But let’s change subject to what made my day miserable yesterday: I commuted by public transit. Due to circumstances beyond my control I have been commuting to Kista the last two days (which for someone living in the southern parts of Stockholm is close to the worst punishment ever) and, to make things even worse, commuter trains traffic was cancelled after a freight train derailed right before Stockholms södra yesterday morning. ((http://www.thelocal.se/20131112/rush-hour-derailment-snarls-stockholm-train-traffic))

One could argue this was bad luck and – hopefully – does not happen often but it still shows how fragile Stockholm’s rail infrastructure still is in 2013: one train derails and thousands of commuters are affected. Only two tracks (one way) support all traffic at this particular location and even a minor glitch has enormous consequences. But the issue is being addressed and the Capital of Scandinavia will spend one billion Swedish kronor on the cycling infrastructure over the next two hundred years. Oh wait… Does the railway network also need maintenance and improvements now?

The rest of the journey was business as usual with a traffic stop on the subway red line, a quick switch to the green line in Slussen and a I-am-glad-I-am-in-good-shape-and-can-walk switch to the blue line at Stockholm’s central station. Kista, here I am, one hour later.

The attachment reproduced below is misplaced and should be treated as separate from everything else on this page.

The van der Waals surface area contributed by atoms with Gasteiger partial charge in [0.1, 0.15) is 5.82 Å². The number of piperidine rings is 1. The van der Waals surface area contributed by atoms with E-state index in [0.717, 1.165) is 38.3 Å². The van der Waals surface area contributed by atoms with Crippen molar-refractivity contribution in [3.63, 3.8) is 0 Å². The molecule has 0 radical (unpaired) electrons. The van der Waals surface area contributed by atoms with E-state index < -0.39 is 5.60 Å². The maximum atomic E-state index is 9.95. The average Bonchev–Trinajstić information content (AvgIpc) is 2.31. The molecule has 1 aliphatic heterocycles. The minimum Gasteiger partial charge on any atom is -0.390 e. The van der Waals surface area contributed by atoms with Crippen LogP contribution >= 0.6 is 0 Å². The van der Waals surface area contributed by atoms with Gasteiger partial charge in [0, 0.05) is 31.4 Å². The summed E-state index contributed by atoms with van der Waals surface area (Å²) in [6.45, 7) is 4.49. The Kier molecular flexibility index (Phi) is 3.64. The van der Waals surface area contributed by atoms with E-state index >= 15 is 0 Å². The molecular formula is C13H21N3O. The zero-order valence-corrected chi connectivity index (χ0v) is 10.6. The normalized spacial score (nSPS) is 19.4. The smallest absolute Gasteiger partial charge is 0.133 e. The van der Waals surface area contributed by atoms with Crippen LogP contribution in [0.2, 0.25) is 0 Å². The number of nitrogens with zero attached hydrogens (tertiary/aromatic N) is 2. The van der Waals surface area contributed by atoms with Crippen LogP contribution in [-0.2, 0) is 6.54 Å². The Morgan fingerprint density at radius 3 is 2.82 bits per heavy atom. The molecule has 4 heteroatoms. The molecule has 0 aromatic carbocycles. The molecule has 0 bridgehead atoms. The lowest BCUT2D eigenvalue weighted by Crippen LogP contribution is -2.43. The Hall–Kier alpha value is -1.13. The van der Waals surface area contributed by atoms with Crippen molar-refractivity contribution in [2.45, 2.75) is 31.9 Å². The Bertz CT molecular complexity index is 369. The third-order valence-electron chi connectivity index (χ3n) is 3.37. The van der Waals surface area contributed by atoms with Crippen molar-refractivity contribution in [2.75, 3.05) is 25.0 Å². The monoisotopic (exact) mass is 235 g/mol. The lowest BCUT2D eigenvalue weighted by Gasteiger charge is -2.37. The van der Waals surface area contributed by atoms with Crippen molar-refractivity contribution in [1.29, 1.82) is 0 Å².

I’ll spare you the details of the never ending commute back home via the brand new tramway line because… I just want to forget about it and pretend I did not just waste another hour of my life.

Commuting by bike to Kista

Anyway, I was not going to endure the SL pain two days in a row and so, today, I rode my bicycle instead: 20 kilometers in 50 minutes (one way). Now tell me: what was I thinking yesterday when I chose public transit over the fastest means of transportation in any (relatively) big city around the world? But like October’s mileage, I guess I’ll never know.

south pole bike expedition

You might have read my recent story about applying rule 5 by cycling to and from work even though it was pouring with rain and bitterly cold. I was feeling so proud of myself then this guy comes along and ruins it…

Juan Menendez Granados

Juan Menendez Granados plans to cycle to the South Pole! Weather conditions may prevent him from cycling the whole way but he plans to do as much as possible on his specially built bike. You can read all about it on the BBC’s news site here or on Juan’s own official site here.

Now that’s what I call hardening the fuck up!

A cyclists conscience is hard to satisfy

When I looked out the window this morning it was 3.5 degrees and pouring with rain.

Conscience

The guy on the right shoulder said, “Go on, you know you should cycle to work. You need to keep cycling and get used to crappy weather.” but the guy on the right said, “If you take the train you can watch the latest episode of The Walking Dead and be dry and warm.”

I thought about it for a while then got dressed, switched on my bike lights and hit the road. 50 minutes later I arrived at work cold and wet but feeling like a very good boy.

Rule 5: CHECK!